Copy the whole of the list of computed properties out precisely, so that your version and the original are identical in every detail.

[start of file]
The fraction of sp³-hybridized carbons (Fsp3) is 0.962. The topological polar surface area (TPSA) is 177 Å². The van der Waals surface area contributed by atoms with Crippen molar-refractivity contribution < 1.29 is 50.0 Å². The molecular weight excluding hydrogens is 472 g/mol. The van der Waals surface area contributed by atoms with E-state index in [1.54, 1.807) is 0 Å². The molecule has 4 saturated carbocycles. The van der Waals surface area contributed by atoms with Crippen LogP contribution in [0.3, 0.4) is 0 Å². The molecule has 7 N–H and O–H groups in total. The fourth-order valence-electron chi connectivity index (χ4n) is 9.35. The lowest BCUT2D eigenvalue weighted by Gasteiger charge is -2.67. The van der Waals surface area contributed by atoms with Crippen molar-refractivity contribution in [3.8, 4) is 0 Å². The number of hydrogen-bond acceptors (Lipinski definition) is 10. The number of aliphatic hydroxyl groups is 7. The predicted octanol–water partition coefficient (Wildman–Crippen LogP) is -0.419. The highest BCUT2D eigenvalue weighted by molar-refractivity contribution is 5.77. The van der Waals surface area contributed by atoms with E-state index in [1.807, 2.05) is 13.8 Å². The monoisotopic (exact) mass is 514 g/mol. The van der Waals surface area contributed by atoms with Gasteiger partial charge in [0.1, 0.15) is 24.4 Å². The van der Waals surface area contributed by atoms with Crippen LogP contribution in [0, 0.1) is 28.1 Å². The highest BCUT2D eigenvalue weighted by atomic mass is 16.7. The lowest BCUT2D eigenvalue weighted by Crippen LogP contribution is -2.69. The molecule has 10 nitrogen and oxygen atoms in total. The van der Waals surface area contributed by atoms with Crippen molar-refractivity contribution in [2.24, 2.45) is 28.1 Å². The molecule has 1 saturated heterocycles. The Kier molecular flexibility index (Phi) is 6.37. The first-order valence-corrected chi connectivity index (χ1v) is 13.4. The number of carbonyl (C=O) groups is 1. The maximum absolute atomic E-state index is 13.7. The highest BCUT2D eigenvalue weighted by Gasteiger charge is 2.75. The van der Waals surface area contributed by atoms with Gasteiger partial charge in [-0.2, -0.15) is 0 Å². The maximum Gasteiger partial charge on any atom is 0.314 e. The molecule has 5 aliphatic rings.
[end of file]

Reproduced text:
The fraction of sp³-hybridized carbons (Fsp3) is 0.962. The topological polar surface area (TPSA) is 177 Å². The van der Waals surface area contributed by atoms with Crippen molar-refractivity contribution < 1.29 is 50.0 Å². The molecular weight excluding hydrogens is 472 g/mol. The van der Waals surface area contributed by atoms with E-state index in [1.54, 1.807) is 0 Å². The molecule has 4 saturated carbocycles. The van der Waals surface area contributed by atoms with Crippen LogP contribution in [0.3, 0.4) is 0 Å². The molecule has 7 N–H and O–H groups in total. The fourth-order valence-electron chi connectivity index (χ4n) is 9.35. The lowest BCUT2D eigenvalue weighted by Gasteiger charge is -2.67. The van der Waals surface area contributed by atoms with Crippen molar-refractivity contribution in [3.8, 4) is 0 Å². The number of hydrogen-bond acceptors (Lipinski definition) is 10. The number of aliphatic hydroxyl groups is 7. The predicted octanol–water partition coefficient (Wildman–Crippen LogP) is -0.419. The highest BCUT2D eigenvalue weighted by molar-refractivity contribution is 5.77. The van der Waals surface area contributed by atoms with E-state index in [1.807, 2.05) is 13.8 Å². The monoisotopic (exact) mass is 514 g/mol. The van der Waals surface area contributed by atoms with Gasteiger partial charge in [0.1, 0.15) is 24.4 Å². The van der Waals surface area contributed by atoms with Crippen LogP contribution in [0, 0.1) is 28.1 Å². The highest BCUT2D eigenvalue weighted by atomic mass is 16.7. The lowest BCUT2D eigenvalue weighted by Crippen LogP contribution is -2.69. The molecule has 10 nitrogen and oxygen atoms in total. The van der Waals surface area contributed by atoms with Crippen molar-refractivity contribution in [2.24, 2.45) is 28.1 Å². The molecule has 1 saturated heterocycles. The Kier molecular flexibility index (Phi) is 6.37. The first-order valence-corrected chi connectivity index (χ1v) is 13.4. The number of carbonyl (C=O) groups is 1. The maximum absolute atomic E-state index is 13.7. The highest BCUT2D eigenvalue weighted by Gasteiger charge is 2.75. The van der Waals surface area contributed by atoms with Gasteiger partial charge in [-0.2, -0.15) is 0 Å². The maximum Gasteiger partial charge on any atom is 0.314 e. The molecule has 5 aliphatic rings.